On Monday, Minnesota state Representative Phyllis Kahn and Senator Scott Dibble introduced a law which would require all individuals younger than 16 to wear a helmet while riding a bicycle. Specifically, H.F No. 918 amends Minnesota Statutes 2010, section 169.222, subdivision 6, to read:
“(e) No person under the age of 16 years shall operate a bicycle on a public roadway, shoulder, sidewalk, bicycle path, trail, or other public way or public land, without wearing protective headgear that complies with standards established by the commissioner of public safety. A peace officer who witnesses a violation of this paragraph may provide information to the violator on bicycle safety and on where to obtain a bicycle helmet. No traffic citation may be issued for violation of this paragraph.”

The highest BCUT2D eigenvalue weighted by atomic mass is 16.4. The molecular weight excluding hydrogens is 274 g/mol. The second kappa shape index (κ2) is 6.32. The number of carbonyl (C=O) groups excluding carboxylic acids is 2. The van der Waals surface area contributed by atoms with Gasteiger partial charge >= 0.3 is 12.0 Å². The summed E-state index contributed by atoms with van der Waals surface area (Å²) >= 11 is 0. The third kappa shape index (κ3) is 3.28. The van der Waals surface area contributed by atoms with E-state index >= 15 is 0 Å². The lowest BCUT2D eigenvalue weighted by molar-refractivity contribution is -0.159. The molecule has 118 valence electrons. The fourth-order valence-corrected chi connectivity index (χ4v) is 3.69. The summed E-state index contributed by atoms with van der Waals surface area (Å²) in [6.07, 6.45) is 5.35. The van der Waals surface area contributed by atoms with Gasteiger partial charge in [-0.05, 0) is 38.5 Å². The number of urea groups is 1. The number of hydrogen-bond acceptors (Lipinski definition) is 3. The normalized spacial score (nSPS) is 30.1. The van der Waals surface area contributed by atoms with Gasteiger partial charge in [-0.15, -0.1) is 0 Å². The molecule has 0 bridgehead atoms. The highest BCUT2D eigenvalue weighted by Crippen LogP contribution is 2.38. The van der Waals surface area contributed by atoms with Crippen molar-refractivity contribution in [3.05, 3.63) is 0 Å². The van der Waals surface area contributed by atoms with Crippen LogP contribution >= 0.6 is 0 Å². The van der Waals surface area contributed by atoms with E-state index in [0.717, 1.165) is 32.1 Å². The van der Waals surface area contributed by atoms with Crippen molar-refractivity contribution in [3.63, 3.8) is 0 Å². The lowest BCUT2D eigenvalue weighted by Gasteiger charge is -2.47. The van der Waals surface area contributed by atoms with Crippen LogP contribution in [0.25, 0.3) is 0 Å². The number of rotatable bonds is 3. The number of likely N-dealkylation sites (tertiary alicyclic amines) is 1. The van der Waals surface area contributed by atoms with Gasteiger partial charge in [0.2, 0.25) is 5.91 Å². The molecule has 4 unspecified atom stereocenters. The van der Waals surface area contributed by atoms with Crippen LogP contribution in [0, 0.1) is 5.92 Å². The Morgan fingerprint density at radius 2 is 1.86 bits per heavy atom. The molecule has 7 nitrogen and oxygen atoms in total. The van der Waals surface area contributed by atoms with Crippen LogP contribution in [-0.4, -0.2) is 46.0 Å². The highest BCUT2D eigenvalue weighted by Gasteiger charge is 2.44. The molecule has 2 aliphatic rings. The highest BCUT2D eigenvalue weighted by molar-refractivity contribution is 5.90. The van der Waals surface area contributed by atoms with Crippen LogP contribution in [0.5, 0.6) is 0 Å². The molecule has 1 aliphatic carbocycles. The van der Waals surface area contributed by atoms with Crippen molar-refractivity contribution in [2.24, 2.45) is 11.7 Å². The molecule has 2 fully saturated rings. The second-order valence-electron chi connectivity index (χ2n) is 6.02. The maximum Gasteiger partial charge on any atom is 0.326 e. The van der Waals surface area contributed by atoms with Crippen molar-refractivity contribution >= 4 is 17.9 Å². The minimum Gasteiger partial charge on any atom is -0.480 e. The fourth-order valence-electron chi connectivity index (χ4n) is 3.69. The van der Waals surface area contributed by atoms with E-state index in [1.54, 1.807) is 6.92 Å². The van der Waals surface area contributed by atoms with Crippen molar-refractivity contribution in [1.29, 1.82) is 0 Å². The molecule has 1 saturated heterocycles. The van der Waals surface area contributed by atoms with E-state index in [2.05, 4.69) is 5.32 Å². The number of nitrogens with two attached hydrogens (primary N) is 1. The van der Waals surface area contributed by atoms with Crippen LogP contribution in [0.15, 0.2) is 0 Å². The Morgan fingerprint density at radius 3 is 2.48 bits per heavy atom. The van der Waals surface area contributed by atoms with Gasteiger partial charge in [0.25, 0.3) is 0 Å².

Similar laws have been proposed around the country this year, in what has been a crazy year for bicycling legislation. We have seen efforts to ban the use of headphones while riding, require bicycle registration (to raise revenue) and ban kids from bicycles entirely.
Representative Kahn, has done so much to help the cycling community as a representative, we are a little bit perplexed by the introduction of this bill. Essentially all this would do would be to allow a police office to tell a kid to go put a helmet on.
There is likely to be a wide range of reaction to this bill, due to the fact that the use of helmets is one of the longest ongoing fights between cyclists out there, however, we would like to see a further explanation about what exactly do they believe this law will do? What changes have been seen in the states that already have the law in place? Without answering some of these questions, we don’t really see the point.